McMurray’s second study explores the implementation of geolocation technology in long-term care homes for people with dementia, both to track their location for their physical safety and to collect clinical data.
Jiashu Zhao (Physics and Computer Science) was awarded an NSERC Discovery Grant and Discovery Launch Supplement for her project “Adaptive understanding of big data for smart systems,” which will propose novel approaches for improving user experience on smart information systems. Zhao uses the example of online shopping to illustrate how her findings will be useful.
“Products are tagged with descriptive keywords and the system matches users with certain products based on their searches,” says Zhao. “But different people use different search terms for the same product, so a system must be adaptive in real time.”
Zhao plans to use strategies like reinforcement learning – tracking user behaviour to provide feedback to the system – to help optimize outputs. She continues to collaborate with former colleagues in the e-commerce, search engine and banking sectors in order to test her results.
“Collaborating with industry partners on big data studies is very useful because they have access to actual users and data,” says Zhao. “We can plug in our new models and see how they work in real-life applications.”
The OutLook Study, the first comprehensive study to analyze the needs of the LGBTQ2S+ community in Waterloo Region and one of the largest such studies in Canada, continues to inspire close collaboration between Laurier researchers and community organizations.
In 2019, a research team led by Charlie Davis, a Community Psychology PhD student at Laurier, published a fact sheet based on results from the OutLook Study titled “Experiences of trans people in Waterloo Region.” The document touches on issues including victimization, sense of community belonging, education, income and employment. It also includes a list of recommendations to make health-care services more trans-inclusive and accessible.
The fact sheet was created in collaboration with members of the OutLook Study, including Laurier professors Todd Coleman, Robb Travers, Ciann Wilson, Simon Coulombe and Michael Woodford, the Region of Waterloo Public Health and Emergency Services, and trans community members from the Rainbow Community Council, OK2BME, the AIDS Committee of Cambridge, Kitchener, Waterloo and Area, and Laurier.
“There’s a belief that if more trans people are coming out and there’s more media attention, there’s an increase in support as well, but that’s not always the case,” says Davis.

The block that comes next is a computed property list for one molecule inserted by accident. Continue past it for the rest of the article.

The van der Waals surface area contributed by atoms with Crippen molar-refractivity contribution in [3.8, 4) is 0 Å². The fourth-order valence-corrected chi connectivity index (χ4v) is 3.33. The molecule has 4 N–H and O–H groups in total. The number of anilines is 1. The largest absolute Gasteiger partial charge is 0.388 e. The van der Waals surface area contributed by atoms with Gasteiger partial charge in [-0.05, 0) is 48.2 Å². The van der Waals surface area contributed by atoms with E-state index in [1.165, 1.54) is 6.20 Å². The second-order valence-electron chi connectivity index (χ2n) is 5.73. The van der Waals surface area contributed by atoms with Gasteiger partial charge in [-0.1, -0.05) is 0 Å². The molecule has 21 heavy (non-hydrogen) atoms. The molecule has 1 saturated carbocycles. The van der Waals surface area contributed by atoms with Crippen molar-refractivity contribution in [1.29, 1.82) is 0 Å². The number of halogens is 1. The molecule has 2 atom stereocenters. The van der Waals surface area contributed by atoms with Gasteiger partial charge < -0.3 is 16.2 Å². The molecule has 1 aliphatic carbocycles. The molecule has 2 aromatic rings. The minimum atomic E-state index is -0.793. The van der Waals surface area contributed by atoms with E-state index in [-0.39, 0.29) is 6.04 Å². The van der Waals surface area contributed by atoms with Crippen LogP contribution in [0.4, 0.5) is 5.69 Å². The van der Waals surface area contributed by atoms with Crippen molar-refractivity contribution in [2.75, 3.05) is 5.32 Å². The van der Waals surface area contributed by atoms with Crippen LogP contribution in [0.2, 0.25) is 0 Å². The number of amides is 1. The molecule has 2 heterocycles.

Most of those surveyed said they had experienced transphobia, and also reported feeling unsafe in public spaces in Waterloo Region including bars, public washrooms, gyms, malls, grocery stores and places of worship.
Access to health care and experiences in health-care settings were emphasized as problematic in the fact sheet. Davis, who assisted with the OutLook Study as a community liaison before returning to university for his PhD, was part of the trans advisory group that created a list of recommendations for health-care providers in the region.
“For a lot of trans people, the report is really validating, especially for those who try to do advocacy in the region,” says Davis. “It’s discouraging, too, but I think that’s just a sign that there’s a lot of work that still needs to be done.”
James Popham (Criminology) received a SSHRC Partnership Engage Grant to work with the City of Brantford on an evaluation of the Brantford Downtown Outreach Team (BDOT), a pilot program focused on connecting people in the downtown core who may be experiencing mental health, substance use or housing challenges with the support services they need.
“We are going to be listening to voices of people connected with the program – the administration, outreach team members and some of the clients they’ve worked with, as well as local organizations such as the Downtown Brantford Business Improvement Area,” says Popham.
The evaluation will use anonymized data to measure changes to indicators such as calls for policing and people using addiction recovery programs. Popham’s team will also observe the BDOT in action and conduct interviews and focus groups.
“Programs of this nature are a non-aggressive way of connecting people with different services they may not be aware of and developing appropriate community-based responses to mental health and substance use crises,” says Popham.
Much attention has been paid to the poor performance of Ontario students on standardized math tests. Research has identified a close link between teachers’ specialized knowledge of mathematics and student achievement. Jennifer Holm (Education) believes that when training teachers, there must be a focus on learning deeper, more flexible knowledge of mathematics in order to teach lessons effectively to all students.
“Teachers need to truly understand the math they are teaching so that they can help all different types of learners learn,” says Holm.
With the support of a SSHRC Insight Development Grant, Holm is working with Laurier graduate and Bachelor of Education students to develop online modules for teaching math. They are creating videos and testing them with teacher candidates in the B.Ed program.
“Each video has three or four ways to tackle every problem using different models and reason,” says Holm. Participant feedback will be used to refine the content. Holm hopes this approach will have a positive impact on Ontario teachers and, ultimately, their students.
Big Brothers Big Sisters of Waterloo Region wanted a high-quality report to demonstrate the impact of their one-on-one mentoring program but had neither the capacity to complete it in-house nor the money for consultants. Five Laurier students – Sonya Bisol, Riann Boodram, Aristaea Murrell, Dana Orton and Megan Strazds-Esenbergs – stepped up to help the local charity.